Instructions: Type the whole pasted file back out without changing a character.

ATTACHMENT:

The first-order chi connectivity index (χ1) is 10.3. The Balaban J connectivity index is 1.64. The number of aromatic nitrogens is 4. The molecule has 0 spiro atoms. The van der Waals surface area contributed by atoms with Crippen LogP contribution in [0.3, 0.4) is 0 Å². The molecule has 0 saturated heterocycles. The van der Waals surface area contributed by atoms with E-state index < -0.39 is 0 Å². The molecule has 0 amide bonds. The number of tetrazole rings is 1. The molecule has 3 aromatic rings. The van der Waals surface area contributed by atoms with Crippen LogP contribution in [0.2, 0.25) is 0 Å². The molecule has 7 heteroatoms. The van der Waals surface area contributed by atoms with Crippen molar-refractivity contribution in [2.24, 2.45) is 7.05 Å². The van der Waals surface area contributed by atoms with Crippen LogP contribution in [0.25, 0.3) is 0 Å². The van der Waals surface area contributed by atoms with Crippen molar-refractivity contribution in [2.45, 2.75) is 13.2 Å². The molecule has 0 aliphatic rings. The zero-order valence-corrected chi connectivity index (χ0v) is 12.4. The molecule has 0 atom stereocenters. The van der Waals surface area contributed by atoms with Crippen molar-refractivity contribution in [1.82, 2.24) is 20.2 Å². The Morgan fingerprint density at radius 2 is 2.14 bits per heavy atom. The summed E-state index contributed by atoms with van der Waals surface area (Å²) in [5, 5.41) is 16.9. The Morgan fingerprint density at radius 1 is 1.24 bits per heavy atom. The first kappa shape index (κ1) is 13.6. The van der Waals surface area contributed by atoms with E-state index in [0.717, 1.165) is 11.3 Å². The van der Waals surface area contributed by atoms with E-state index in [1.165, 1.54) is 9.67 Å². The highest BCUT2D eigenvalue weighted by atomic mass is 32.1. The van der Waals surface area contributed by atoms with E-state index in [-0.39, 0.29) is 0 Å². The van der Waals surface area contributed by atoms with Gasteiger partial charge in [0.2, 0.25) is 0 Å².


The first-order chi connectivity index (χ1) is 10.3. The Balaban J connectivity index is 1.64. The number of aromatic nitrogens is 4. The molecule has 0 spiro atoms. The van der Waals surface area contributed by atoms with Crippen LogP contribution in [0.3, 0.4) is 0 Å². The molecule has 0 saturated heterocycles. The van der Waals surface area contributed by atoms with E-state index < -0.39 is 0 Å². The molecule has 0 amide bonds. The number of tetrazole rings is 1. The molecule has 3 aromatic rings. The van der Waals surface area contributed by atoms with Crippen LogP contribution in [0.2, 0.25) is 0 Å². The molecule has 7 heteroatoms. The van der Waals surface area contributed by atoms with Crippen molar-refractivity contribution in [2.24, 2.45) is 7.05 Å². The van der Waals surface area contributed by atoms with Crippen LogP contribution in [0.25, 0.3) is 0 Å². The van der Waals surface area contributed by atoms with Crippen molar-refractivity contribution in [2.45, 2.75) is 13.2 Å². The molecule has 0 aliphatic rings. The zero-order valence-corrected chi connectivity index (χ0v) is 12.4. The molecule has 0 atom stereocenters. The van der Waals surface area contributed by atoms with Crippen molar-refractivity contribution in [1.82, 2.24) is 20.2 Å². The Morgan fingerprint density at radius 2 is 2.14 bits per heavy atom. The summed E-state index contributed by atoms with van der Waals surface area (Å²) in [5, 5.41) is 16.9. The Morgan fingerprint density at radius 1 is 1.24 bits per heavy atom. The first kappa shape index (κ1) is 13.6. The van der Waals surface area contributed by atoms with E-state index in [0.717, 1.165) is 11.3 Å². The van der Waals surface area contributed by atoms with E-state index in [1.165, 1.54) is 9.67 Å². The highest BCUT2D eigenvalue weighted by atomic mass is 32.1. The van der Waals surface area contributed by atoms with E-state index in [-0.39, 0.29) is 0 Å². The van der Waals surface area contributed by atoms with Gasteiger partial charge in [0.2, 0.25) is 0 Å².